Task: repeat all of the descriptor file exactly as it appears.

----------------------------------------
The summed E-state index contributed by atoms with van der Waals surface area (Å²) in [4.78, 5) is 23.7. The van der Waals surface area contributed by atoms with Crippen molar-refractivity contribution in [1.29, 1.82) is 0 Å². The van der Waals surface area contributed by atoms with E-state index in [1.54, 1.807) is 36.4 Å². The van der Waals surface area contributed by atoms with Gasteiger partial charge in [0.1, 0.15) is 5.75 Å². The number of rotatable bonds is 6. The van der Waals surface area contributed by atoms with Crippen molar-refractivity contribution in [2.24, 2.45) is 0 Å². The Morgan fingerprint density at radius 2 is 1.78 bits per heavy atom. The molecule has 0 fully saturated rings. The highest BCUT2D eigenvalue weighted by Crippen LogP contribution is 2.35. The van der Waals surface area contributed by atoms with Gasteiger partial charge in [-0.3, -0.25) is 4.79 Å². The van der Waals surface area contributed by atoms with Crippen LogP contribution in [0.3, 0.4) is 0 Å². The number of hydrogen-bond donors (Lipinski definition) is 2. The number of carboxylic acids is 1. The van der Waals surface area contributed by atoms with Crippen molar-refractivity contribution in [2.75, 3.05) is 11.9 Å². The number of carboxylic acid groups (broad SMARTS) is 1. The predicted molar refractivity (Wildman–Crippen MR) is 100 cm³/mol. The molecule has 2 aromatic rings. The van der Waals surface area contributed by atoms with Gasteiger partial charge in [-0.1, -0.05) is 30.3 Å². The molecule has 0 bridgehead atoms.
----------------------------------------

The summed E-state index contributed by atoms with van der Waals surface area (Å²) in [4.78, 5) is 23.7. The van der Waals surface area contributed by atoms with Crippen molar-refractivity contribution in [1.29, 1.82) is 0 Å². The van der Waals surface area contributed by atoms with E-state index in [1.54, 1.807) is 36.4 Å². The van der Waals surface area contributed by atoms with Gasteiger partial charge in [0.1, 0.15) is 5.75 Å². The number of rotatable bonds is 6. The van der Waals surface area contributed by atoms with Crippen molar-refractivity contribution in [2.24, 2.45) is 0 Å². The Morgan fingerprint density at radius 2 is 1.78 bits per heavy atom. The molecule has 0 fully saturated rings. The highest BCUT2D eigenvalue weighted by Crippen LogP contribution is 2.35. The van der Waals surface area contributed by atoms with Gasteiger partial charge in [-0.3, -0.25) is 4.79 Å². The van der Waals surface area contributed by atoms with Crippen LogP contribution in [0.3, 0.4) is 0 Å². The number of hydrogen-bond donors (Lipinski definition) is 2. The number of carboxylic acids is 1. The van der Waals surface area contributed by atoms with Crippen molar-refractivity contribution in [2.75, 3.05) is 11.9 Å². The number of carboxylic acid groups (broad SMARTS) is 1. The predicted molar refractivity (Wildman–Crippen MR) is 100 cm³/mol. The molecule has 2 aromatic rings. The van der Waals surface area contributed by atoms with Gasteiger partial charge in [-0.1, -0.05) is 30.3 Å². The molecule has 0 bridgehead atoms.